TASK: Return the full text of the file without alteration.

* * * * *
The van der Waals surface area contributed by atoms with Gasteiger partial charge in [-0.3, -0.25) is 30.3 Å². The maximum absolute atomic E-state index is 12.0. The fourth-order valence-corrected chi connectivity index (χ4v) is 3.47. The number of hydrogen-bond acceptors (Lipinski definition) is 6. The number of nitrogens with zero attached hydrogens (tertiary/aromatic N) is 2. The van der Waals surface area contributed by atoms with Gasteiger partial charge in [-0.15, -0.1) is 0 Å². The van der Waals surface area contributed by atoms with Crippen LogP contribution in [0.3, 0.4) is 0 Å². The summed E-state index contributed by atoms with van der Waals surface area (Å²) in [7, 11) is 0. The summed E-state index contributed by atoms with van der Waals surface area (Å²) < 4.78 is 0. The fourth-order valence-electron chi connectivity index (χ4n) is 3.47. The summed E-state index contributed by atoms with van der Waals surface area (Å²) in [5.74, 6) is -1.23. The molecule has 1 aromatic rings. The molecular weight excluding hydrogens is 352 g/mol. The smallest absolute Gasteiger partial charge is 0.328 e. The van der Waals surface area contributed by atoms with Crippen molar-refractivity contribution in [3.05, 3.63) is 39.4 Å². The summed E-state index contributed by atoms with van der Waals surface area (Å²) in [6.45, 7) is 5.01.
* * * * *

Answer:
The van der Waals surface area contributed by atoms with Gasteiger partial charge in [-0.3, -0.25) is 30.3 Å². The maximum absolute atomic E-state index is 12.0. The fourth-order valence-corrected chi connectivity index (χ4v) is 3.47. The number of hydrogen-bond acceptors (Lipinski definition) is 6. The number of nitrogens with zero attached hydrogens (tertiary/aromatic N) is 2. The van der Waals surface area contributed by atoms with Gasteiger partial charge in [-0.15, -0.1) is 0 Å². The van der Waals surface area contributed by atoms with Crippen LogP contribution in [0.3, 0.4) is 0 Å². The summed E-state index contributed by atoms with van der Waals surface area (Å²) in [7, 11) is 0. The summed E-state index contributed by atoms with van der Waals surface area (Å²) < 4.78 is 0. The fourth-order valence-electron chi connectivity index (χ4n) is 3.47. The summed E-state index contributed by atoms with van der Waals surface area (Å²) in [5.74, 6) is -1.23. The molecule has 1 aromatic rings. The molecular weight excluding hydrogens is 352 g/mol. The smallest absolute Gasteiger partial charge is 0.328 e. The van der Waals surface area contributed by atoms with Crippen molar-refractivity contribution in [3.05, 3.63) is 39.4 Å². The summed E-state index contributed by atoms with van der Waals surface area (Å²) in [6.45, 7) is 5.01.